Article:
It is a good idea to consider how things take place. What sequence of events must transpire to ensure that when you need to be ready, you are? In the event of a crisis – what are you going to do? Is there a specific list of action items that need to happen in order for the event to be mitigated? The answer, in many cases, is yes (for most people). That is why there are medical professionals that require standard work in the form of checklists prior to or post operation. By operation, I mean an activity. It does not have to be a hospital room. For example, when I used to donate plasma to Baxter (a.k.a. BioLife), there were SOP’s (standard operating procedures) just for hooking up or discharging a donor. If you were a pilot – there is a “preflight” (and post, and emergency…) checklist. A good book on the topic is called, The Checklist Manifesto, by Atul Gawande.
I bring this up, because I truly believe that no matter how talented we are, or how many times we have performed a specific task, there is a margin of error. While in a training today, I identified with one quote. That is, “It is better to be safe 100 times, than dead once.” (Mark Twain). It is true; one critical error or even a non critical error can spawn a cascade of events. Replication, is just that, the exact copy of something. In manufacturing – the costs go up with mistakes. That could be in the form of media attention which creates bad PR (GM, Toyota recalls or Kraft cottage cheese potential spoilage) or just an increase in COGs from changes to a process.
There is a fascinating phenomenon that happens over time which is process drifting or shifting. It can be explained quite simply by small changes that take place over time. The game telephone is an over exaggerated version of this, but is still a valid example. It starts with one minute change by an operator or machine. Then gradually, the process looks nothing like it did and depending on what checks you have in place will determine if you catch it or not. I have even been witness to processes that were deviated against for so long, that to change the process would actually change the product profile that the customer expected. In that case, the cost of goods was increased based on a drift which created a “new” set of specifications, which were the drifted process, not the original or intended.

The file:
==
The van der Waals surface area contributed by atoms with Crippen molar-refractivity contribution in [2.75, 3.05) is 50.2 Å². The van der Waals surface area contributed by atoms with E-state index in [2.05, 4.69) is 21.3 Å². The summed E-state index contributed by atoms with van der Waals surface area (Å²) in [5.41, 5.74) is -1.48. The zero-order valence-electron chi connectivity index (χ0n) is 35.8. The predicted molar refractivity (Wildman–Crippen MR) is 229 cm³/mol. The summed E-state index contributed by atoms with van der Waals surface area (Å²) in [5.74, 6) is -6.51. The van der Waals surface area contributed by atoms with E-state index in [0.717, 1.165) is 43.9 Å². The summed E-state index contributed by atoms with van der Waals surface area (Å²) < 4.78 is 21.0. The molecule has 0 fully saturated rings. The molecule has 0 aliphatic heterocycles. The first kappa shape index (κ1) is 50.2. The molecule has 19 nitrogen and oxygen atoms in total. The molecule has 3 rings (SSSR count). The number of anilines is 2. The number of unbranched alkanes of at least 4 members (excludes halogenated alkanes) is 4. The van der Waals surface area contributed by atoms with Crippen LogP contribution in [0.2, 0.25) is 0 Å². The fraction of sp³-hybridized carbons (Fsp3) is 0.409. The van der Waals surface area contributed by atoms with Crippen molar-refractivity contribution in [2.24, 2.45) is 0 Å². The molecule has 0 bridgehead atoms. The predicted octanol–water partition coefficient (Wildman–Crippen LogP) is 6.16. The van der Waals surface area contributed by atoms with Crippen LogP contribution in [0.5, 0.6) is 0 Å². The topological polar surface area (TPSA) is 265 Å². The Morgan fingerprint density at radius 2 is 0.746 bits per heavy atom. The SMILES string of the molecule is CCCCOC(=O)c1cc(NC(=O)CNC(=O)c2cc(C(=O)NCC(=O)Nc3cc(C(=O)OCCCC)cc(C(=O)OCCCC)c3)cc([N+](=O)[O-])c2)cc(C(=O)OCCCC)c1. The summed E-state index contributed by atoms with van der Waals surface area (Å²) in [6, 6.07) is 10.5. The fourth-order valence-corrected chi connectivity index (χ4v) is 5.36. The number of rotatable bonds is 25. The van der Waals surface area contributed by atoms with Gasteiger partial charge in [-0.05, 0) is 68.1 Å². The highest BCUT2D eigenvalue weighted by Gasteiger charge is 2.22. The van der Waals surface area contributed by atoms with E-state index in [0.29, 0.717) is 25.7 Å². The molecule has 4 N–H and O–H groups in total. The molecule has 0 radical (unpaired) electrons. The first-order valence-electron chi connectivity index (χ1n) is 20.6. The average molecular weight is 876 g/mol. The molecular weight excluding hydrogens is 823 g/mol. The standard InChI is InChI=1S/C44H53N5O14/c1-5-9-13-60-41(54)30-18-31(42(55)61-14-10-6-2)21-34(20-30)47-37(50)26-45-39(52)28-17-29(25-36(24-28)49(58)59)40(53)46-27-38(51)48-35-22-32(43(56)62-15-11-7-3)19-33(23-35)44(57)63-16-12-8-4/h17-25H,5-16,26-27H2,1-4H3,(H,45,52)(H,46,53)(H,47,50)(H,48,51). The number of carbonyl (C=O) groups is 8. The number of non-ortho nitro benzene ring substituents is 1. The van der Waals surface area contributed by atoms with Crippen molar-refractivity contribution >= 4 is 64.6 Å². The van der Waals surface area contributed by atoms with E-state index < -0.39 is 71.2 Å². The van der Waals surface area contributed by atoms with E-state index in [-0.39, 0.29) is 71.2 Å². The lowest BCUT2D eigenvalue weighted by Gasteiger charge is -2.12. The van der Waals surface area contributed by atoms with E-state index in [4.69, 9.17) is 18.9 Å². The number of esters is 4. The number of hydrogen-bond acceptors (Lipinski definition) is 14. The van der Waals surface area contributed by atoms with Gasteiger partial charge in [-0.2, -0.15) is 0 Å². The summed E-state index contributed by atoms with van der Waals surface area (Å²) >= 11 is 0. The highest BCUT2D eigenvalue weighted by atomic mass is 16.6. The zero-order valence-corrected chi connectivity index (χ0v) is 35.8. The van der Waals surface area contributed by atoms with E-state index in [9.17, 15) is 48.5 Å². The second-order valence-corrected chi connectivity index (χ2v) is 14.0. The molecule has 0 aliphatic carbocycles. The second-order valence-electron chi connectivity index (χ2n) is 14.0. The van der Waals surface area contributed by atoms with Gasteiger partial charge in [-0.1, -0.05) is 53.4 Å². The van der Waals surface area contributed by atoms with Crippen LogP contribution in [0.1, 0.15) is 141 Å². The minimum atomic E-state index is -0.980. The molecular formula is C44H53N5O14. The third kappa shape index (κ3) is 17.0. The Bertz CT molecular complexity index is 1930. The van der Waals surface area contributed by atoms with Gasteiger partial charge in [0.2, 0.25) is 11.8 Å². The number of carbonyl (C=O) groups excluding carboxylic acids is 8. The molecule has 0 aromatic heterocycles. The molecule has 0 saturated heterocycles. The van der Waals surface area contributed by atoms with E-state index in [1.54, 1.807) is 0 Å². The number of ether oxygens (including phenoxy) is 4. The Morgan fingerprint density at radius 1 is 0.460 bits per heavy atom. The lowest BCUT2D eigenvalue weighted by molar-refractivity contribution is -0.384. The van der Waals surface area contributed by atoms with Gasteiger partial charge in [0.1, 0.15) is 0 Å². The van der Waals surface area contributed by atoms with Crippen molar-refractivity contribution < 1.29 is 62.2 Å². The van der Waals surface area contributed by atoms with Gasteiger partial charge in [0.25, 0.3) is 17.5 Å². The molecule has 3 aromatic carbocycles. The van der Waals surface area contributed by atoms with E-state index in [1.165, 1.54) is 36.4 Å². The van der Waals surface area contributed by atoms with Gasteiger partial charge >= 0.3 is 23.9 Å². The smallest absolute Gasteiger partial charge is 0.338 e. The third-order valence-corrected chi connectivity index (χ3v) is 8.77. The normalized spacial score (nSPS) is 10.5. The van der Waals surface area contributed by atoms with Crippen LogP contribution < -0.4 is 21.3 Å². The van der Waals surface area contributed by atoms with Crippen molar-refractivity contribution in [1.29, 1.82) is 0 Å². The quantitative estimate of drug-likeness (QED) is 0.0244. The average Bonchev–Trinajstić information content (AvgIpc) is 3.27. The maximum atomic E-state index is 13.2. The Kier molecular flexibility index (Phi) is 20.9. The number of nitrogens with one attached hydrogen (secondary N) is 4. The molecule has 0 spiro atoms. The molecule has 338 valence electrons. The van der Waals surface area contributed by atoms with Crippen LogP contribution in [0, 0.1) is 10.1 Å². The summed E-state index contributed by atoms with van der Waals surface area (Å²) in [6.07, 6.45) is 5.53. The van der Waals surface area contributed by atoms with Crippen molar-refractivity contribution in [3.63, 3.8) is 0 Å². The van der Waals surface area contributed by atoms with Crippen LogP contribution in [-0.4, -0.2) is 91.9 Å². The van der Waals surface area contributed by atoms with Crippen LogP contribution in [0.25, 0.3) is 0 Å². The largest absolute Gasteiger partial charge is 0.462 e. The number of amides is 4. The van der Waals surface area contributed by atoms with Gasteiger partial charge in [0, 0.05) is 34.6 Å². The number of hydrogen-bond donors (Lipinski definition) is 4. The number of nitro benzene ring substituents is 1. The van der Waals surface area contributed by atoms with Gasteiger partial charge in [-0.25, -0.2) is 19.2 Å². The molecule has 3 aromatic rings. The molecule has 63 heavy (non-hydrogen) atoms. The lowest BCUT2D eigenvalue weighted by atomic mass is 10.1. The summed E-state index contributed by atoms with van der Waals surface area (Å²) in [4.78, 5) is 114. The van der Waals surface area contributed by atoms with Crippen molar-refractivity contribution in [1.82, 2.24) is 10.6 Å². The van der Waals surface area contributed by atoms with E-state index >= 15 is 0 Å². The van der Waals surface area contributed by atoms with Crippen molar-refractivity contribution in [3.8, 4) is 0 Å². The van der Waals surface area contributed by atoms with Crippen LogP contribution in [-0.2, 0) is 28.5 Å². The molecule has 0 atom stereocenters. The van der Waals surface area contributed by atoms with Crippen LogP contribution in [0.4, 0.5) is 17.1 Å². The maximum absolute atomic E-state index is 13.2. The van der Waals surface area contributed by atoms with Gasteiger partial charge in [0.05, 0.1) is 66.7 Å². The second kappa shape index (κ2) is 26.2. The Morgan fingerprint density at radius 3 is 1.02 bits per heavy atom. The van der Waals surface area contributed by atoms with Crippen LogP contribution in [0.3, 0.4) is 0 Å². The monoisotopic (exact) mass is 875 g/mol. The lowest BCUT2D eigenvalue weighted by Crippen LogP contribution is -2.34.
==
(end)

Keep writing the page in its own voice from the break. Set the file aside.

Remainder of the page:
Consider taking a task and standardizing it, using the operators to create the ideal list of checks. Sure, you will want to involve others from management, quality (etc.) but start with the basics. What are the most simple things – which are critical to the process? Also, pick up the book – Mr. Gawande is really the SME (subject matter expert).
- Checklists for listening (listenlikealawyer.com)
- “Essential Checklist”: the Complete List (civillitigationbrief.wordpress.com)
- The Checklist Manifesto (Atul Gawande): The Value of Checklists (armaanratra.wordpress.com)
Atul Gawande, Checklist, Checklist Manifesto, Gawande, Preflight, The Checklist Manifesto: How to Get Things Right
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